Rare Diseases

Discover the rarest variants in your NGS data.

Rare Diseases

The use of Next Generation Sequencing in the field of rare diseases is all about finding rare candidate mutations. Genalice’ patented highly accurate mapping and observational variant calling methods, offer a precise instrument to uncover these.


Embedded trio analysis reports Mendelian errors and allows for reliable De Novo variant detection. Trio analysis in Genalice Population further allows lower sequencing depths for parents and a complete full genome analysis takes just 1 hour on a small server.

Genalice Population has the ability to collect thousands of samples in a single repository and supports large scale analysis to find ‘the needle in the hay stack’.

Genalice solutions can be life changing in patient diagnostics by reducing processing time from days to hours, enabling clinicians to decide quickly on the best possible treatment.

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Pioneering an efficient migration of 13,000 whole genomes: Catching up with the latest human genome assembly.

Author: S. Graf et al. (University of Cambridge, United Kingdom)

The challenge: Migrating a dataset of 13,000 whole genomes focused on the identification of the genetic basis of rare diseases with emphasis on cardiovascular disorders to the latest human reference standard GRCh38.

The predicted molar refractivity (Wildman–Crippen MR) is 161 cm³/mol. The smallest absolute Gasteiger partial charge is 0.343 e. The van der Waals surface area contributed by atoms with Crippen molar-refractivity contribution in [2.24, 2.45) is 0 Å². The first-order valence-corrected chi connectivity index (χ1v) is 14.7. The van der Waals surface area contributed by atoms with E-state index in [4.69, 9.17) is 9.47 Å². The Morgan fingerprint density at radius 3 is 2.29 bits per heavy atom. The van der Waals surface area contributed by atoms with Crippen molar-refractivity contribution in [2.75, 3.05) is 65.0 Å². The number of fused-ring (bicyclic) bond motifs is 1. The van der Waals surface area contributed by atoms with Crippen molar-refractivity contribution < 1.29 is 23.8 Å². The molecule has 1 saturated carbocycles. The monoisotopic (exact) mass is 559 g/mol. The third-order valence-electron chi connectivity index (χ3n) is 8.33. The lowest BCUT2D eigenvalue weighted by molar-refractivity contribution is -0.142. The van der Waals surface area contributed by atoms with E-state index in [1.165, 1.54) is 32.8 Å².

The solution: Analysis of 13,000 whole genomes shows that GRCh38 delivers better coverage and significantly more variants without detriment to quality. Alignment and variant calling for GRCh38 was completed in 20 days using 10 compute nodes.



Comprehensive real life workflow for rapid diagnosis of critically ill children.

The challenge: Rare genetic conditions are frequent risk factors for, or direct causes of, organ failure requiring paediatric intensive care unit (PICU) support. There is therefore a need to provide a rapid genetic diagnosis to inform clinical management. To date, Whole Genome Sequencing (WGS) approaches have proved successful in diagnosing a proportion of children with rare diseases, but results may take months to report or require the use of equipment and practices not compatible with a clinical diagnostic setting.

The outcome: Using the Genalice system, the researchers were able to significantly reduce the processing time from raw sequence data (FASTQ format) to text files containing lists of variants from the reference sequence (VCF files) from up to 144 hours (using a standard GATK pipeline) to 60 minutes per trio. To ensure the increased processing speed did not adversely affect the accuracy of variant calls the researchers processed the Genome in a Bottle (GIAB) reference sample under exactly the same conditions as our RaPS samples.

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